Review: Chinese-Made Grands
An Attractive, Affordable Option
Several well-made small and medium-sized grand pianos are now available from Chinese manufacturers at a considerable savings to consumers over their American and European counterparts, and even over most other Asian models. Piano Buyer decided to take advantage of the large number of piano manufacturers exhibiting at this year’s Winter NAMM, the music-industry trade show in Anaheim, California, by having me test-drive some of the reputedly better Chinese brands. I concentrated on the most popular sizes suitable for the home. The manufacturers were alerted to my impending visit so that they could prepare the instruments to perform their best. While any of the pianos I tried would be a good choice, I did come away with favorites.
The May Berlin 5′ 4″ and 6′ 2″ grands are made in China for German piano maker Schimmel. A German master technician told me that the regulation and voicing of these instruments are rough when they arrive from China, and a lot of finishing work is performed in Germany before the pianos are shipped to dealers. (Good “prep,” or musical finishing, can make an enormous difference in a piano’s performance.) The 5′ 4″ model I played had a clear treble register and decent dynamic range throughout, but its bass was somewhat muddy and the bass/tenor break was rough. The 6′ 2″ piano has a stringing scale based on the Steinway Model A — five notes above the break are strung with wound bicords (two strings per note). This makes the transition from the 20-note bass to the tenor very smooth. However, I noticed a drop in volume in the second and third octaves above middle C — which can be a weakness in some Steinways as well. This instrument had a light, crystalline sound and a fairly good dynamic range.
Heintzman is a Canadian-based company that had a long and illustrious history in Canada before transplanting its manufacturing to China in the 1990s. The company says the pianos are still made to the original Canadian designs. The Heintzman model displayed in the size range we were interested in was 5′ 6″ long. Its treble register was crystalline and pleasing, its action light and easy to control. However, the bass was comparatively muddy and lacked the color of the soprano. Also, the sound decayed fairly quickly.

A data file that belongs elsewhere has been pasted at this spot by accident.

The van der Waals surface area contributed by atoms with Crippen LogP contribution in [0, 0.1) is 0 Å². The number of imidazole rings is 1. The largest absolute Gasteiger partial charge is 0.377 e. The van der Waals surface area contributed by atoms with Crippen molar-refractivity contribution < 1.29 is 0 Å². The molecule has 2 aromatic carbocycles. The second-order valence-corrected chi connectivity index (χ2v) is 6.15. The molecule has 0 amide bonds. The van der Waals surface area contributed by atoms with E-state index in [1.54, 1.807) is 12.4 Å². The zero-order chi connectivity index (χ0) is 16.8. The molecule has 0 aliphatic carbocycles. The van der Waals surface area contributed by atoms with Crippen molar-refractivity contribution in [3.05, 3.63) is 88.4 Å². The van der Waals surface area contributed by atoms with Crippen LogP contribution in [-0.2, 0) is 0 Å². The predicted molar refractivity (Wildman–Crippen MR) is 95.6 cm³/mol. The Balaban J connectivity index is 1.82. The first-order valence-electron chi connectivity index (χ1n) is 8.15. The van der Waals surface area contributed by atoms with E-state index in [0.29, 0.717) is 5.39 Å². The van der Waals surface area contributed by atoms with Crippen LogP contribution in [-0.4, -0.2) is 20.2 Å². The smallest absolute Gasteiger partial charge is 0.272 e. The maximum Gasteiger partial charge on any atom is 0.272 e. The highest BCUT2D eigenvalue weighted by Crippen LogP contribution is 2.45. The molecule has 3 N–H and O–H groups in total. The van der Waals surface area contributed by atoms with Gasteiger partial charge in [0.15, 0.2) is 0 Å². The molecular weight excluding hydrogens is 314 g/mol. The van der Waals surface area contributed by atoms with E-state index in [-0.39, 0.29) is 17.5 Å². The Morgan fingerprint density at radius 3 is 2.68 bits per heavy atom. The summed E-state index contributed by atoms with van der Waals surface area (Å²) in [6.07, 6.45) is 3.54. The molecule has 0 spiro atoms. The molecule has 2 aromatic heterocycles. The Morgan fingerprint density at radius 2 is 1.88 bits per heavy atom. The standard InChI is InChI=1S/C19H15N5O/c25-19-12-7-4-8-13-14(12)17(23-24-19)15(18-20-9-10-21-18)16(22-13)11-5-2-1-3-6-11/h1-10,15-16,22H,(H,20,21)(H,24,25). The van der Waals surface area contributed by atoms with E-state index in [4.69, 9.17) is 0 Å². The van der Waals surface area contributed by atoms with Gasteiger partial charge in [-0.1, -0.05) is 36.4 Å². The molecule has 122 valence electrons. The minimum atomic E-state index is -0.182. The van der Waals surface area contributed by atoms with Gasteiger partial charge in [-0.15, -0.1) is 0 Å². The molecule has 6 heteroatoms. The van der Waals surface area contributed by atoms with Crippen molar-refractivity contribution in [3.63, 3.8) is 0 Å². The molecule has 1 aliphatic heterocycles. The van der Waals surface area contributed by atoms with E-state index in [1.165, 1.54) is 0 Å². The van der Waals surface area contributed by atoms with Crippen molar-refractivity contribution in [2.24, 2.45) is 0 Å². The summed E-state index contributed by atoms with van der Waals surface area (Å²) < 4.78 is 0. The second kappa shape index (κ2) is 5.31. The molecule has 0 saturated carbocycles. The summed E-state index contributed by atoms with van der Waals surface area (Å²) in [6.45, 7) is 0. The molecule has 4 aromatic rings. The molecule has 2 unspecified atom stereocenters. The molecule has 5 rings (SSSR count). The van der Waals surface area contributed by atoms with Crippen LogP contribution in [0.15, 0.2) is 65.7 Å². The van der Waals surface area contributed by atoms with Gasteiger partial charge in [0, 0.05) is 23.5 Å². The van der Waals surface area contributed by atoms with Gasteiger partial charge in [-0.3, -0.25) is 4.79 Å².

Although the Dutch-based Perzina company moved its piano manufacturing from Germany to China in the late 1990s, it continues to use European parts and design. Perzina exhibited two sizes of grand at the show: 5′ 3″ and 6′ 1″. Both displayed excellent dynamic range and lovely color nuances in close harmonies. The break from bass to tenor was even and all registers on both instruments were evenly balanced, which made them fun to play. But I was disappointed with the sustain, especially in the 6′ 1″ model. Also, I felt I had to work hard to control the sound, probably due to the somewhat heavier actions.
My second-place favorites were two Palatino grands (5′ 9″ and 6′ 2″) from AXL, which manufactures a full line of musical instruments in its modern, automated factories. The 5′ 9″, with Abel hammers, had a wide dynamic range and moderately good sustain. The action was exceedingly light — I felt as if this instrument were playing itself. The tenor/high-bass range (the 1½ octaves below middle C) was especially pretty on this piano, and I enjoyed playing it. The 6′ 2″ features Renner hammers and had a warm, lyrical sound, especially in the two octaves above middle C, where most melodies are played. Overall, the action is a little heavier than on the 5′ 9″, but not objectionably so, and some pianists may prefer that.